A 5-4 decision in the Supreme Court upheld the contempt of Congress conviction of Lloyd Barenblatt, former member of the Vassar psychology department.  Indicted in November, 1954, for refusing to answer five questions put to him the House Un-American Activities Committee about his associations when a graduate student at the University of Michigan, Barenblatt was fined $250 and given a six-month jail term.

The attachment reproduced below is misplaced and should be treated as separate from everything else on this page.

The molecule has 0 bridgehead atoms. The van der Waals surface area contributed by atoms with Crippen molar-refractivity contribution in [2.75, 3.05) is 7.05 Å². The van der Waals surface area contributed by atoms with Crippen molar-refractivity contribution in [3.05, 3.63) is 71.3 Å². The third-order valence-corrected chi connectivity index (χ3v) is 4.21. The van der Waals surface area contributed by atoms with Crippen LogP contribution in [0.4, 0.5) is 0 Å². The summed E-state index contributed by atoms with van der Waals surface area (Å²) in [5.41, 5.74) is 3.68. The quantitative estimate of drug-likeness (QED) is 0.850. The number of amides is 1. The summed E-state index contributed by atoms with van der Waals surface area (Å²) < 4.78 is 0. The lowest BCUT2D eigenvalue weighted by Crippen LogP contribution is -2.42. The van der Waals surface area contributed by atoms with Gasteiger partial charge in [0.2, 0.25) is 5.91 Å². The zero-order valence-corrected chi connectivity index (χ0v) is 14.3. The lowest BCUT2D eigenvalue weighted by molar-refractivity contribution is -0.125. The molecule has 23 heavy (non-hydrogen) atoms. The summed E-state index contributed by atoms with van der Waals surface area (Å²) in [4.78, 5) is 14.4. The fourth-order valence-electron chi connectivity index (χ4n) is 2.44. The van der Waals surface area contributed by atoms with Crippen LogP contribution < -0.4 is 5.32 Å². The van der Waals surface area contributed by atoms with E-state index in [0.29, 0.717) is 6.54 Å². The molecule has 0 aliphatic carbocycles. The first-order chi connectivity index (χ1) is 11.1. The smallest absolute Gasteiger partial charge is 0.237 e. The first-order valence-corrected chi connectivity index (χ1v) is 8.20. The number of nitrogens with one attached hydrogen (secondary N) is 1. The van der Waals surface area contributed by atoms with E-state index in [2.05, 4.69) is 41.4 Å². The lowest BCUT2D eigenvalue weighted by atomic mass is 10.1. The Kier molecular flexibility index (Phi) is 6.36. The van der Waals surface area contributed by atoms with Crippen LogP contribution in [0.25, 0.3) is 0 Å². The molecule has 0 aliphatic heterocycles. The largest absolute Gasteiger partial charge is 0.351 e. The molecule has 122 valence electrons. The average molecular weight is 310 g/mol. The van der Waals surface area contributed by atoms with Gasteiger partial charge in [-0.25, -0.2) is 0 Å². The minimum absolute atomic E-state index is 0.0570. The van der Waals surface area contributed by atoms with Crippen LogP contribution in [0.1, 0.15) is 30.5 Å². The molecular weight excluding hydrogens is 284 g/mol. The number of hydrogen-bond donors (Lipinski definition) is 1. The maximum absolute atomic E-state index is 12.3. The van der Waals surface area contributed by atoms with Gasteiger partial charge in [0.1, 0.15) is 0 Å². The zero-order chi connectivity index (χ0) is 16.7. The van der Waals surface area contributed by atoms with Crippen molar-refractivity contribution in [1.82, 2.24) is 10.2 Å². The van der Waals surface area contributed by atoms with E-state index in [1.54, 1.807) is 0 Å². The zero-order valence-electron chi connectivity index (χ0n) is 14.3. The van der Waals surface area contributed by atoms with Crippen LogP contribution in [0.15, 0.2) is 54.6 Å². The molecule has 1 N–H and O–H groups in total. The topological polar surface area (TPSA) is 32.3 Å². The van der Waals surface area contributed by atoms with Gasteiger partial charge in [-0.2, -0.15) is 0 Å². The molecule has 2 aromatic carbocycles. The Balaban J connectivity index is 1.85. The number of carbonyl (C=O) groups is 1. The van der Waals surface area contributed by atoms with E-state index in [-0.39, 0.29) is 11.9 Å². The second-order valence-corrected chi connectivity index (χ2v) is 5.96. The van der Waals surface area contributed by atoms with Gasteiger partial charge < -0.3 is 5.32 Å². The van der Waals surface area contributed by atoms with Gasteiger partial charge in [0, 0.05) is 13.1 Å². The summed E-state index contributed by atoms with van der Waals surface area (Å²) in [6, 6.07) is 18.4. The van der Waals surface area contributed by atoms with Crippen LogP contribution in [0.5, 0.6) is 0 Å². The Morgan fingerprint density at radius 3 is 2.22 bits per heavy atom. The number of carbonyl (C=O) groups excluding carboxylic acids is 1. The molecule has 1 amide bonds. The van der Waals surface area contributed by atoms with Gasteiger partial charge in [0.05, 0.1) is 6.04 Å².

Writing for the majority, Justice John Harlan said that rigorous respect for academic freedom did not make an educational institution “a Constitutional sanctuary from inquiry into matters that may otherwise be within the Constitutional legislative domain merely for the reason that inquiry is made of someone within its walls.”  For three minority justices, Justice Hugo Black said the majority decision made it seem as if the Firs Amendment read: “Congress shall pass no law abridging freedom of speech, press, assembly and petition unless Congress and the Supreme Court reach the joint conclusion that on balance the interests of the Government in stifling those freedoms is greater than the interest of the people in having them exercised.”  Justice William J. Brennan, Jr., who joined only one point of Justice Black’s opinion, submitted a brief minority opinion of his own.